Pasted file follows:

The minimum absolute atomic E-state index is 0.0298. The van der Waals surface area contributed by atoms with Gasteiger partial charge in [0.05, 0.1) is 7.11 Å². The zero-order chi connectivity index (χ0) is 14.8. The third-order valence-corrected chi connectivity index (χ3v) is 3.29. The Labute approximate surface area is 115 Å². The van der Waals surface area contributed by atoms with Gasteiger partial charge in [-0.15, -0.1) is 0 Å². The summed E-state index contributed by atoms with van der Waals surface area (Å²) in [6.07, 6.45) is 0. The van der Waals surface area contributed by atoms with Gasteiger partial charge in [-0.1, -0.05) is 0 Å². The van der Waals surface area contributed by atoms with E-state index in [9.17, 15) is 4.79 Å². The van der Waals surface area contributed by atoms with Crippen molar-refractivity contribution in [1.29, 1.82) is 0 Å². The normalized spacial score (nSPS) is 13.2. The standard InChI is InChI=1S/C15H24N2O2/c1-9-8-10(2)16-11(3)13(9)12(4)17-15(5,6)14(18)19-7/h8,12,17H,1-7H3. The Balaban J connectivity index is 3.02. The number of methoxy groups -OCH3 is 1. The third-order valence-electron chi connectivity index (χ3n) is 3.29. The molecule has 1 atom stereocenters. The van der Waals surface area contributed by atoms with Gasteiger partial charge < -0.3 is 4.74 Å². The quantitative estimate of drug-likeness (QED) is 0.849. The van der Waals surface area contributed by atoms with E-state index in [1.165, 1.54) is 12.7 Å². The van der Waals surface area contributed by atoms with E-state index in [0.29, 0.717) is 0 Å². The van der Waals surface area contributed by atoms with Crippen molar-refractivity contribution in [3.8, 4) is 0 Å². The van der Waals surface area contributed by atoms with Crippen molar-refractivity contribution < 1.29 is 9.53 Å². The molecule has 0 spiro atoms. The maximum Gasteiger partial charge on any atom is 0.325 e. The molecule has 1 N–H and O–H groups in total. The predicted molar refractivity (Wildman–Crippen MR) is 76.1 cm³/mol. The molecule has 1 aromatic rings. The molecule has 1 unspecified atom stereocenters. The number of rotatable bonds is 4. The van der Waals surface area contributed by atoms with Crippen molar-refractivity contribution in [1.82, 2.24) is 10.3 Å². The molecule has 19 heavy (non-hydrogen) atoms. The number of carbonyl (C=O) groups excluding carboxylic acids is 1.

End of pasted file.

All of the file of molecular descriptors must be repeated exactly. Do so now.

The minimum absolute atomic E-state index is 0.0298. The van der Waals surface area contributed by atoms with Gasteiger partial charge in [0.05, 0.1) is 7.11 Å². The zero-order chi connectivity index (χ0) is 14.8. The third-order valence-corrected chi connectivity index (χ3v) is 3.29. The Labute approximate surface area is 115 Å². The van der Waals surface area contributed by atoms with Gasteiger partial charge in [-0.15, -0.1) is 0 Å². The summed E-state index contributed by atoms with van der Waals surface area (Å²) in [6.07, 6.45) is 0. The van der Waals surface area contributed by atoms with Gasteiger partial charge in [-0.1, -0.05) is 0 Å². The van der Waals surface area contributed by atoms with E-state index in [9.17, 15) is 4.79 Å². The van der Waals surface area contributed by atoms with Crippen molar-refractivity contribution in [1.29, 1.82) is 0 Å². The normalized spacial score (nSPS) is 13.2. The standard InChI is InChI=1S/C15H24N2O2/c1-9-8-10(2)16-11(3)13(9)12(4)17-15(5,6)14(18)19-7/h8,12,17H,1-7H3. The Balaban J connectivity index is 3.02. The number of methoxy groups -OCH3 is 1. The third-order valence-electron chi connectivity index (χ3n) is 3.29. The molecule has 1 atom stereocenters. The van der Waals surface area contributed by atoms with Gasteiger partial charge < -0.3 is 4.74 Å². The quantitative estimate of drug-likeness (QED) is 0.849. The van der Waals surface area contributed by atoms with E-state index in [1.165, 1.54) is 12.7 Å². The van der Waals surface area contributed by atoms with E-state index in [0.29, 0.717) is 0 Å². The van der Waals surface area contributed by atoms with Crippen molar-refractivity contribution in [3.8, 4) is 0 Å². The van der Waals surface area contributed by atoms with Crippen molar-refractivity contribution < 1.29 is 9.53 Å². The molecule has 0 spiro atoms. The maximum Gasteiger partial charge on any atom is 0.325 e. The molecule has 1 N–H and O–H groups in total. The predicted molar refractivity (Wildman–Crippen MR) is 76.1 cm³/mol. The molecule has 1 aromatic rings. The molecule has 1 unspecified atom stereocenters. The number of rotatable bonds is 4. The van der Waals surface area contributed by atoms with Crippen molar-refractivity contribution in [1.82, 2.24) is 10.3 Å². The molecule has 19 heavy (non-hydrogen) atoms. The number of carbonyl (C=O) groups excluding carboxylic acids is 1.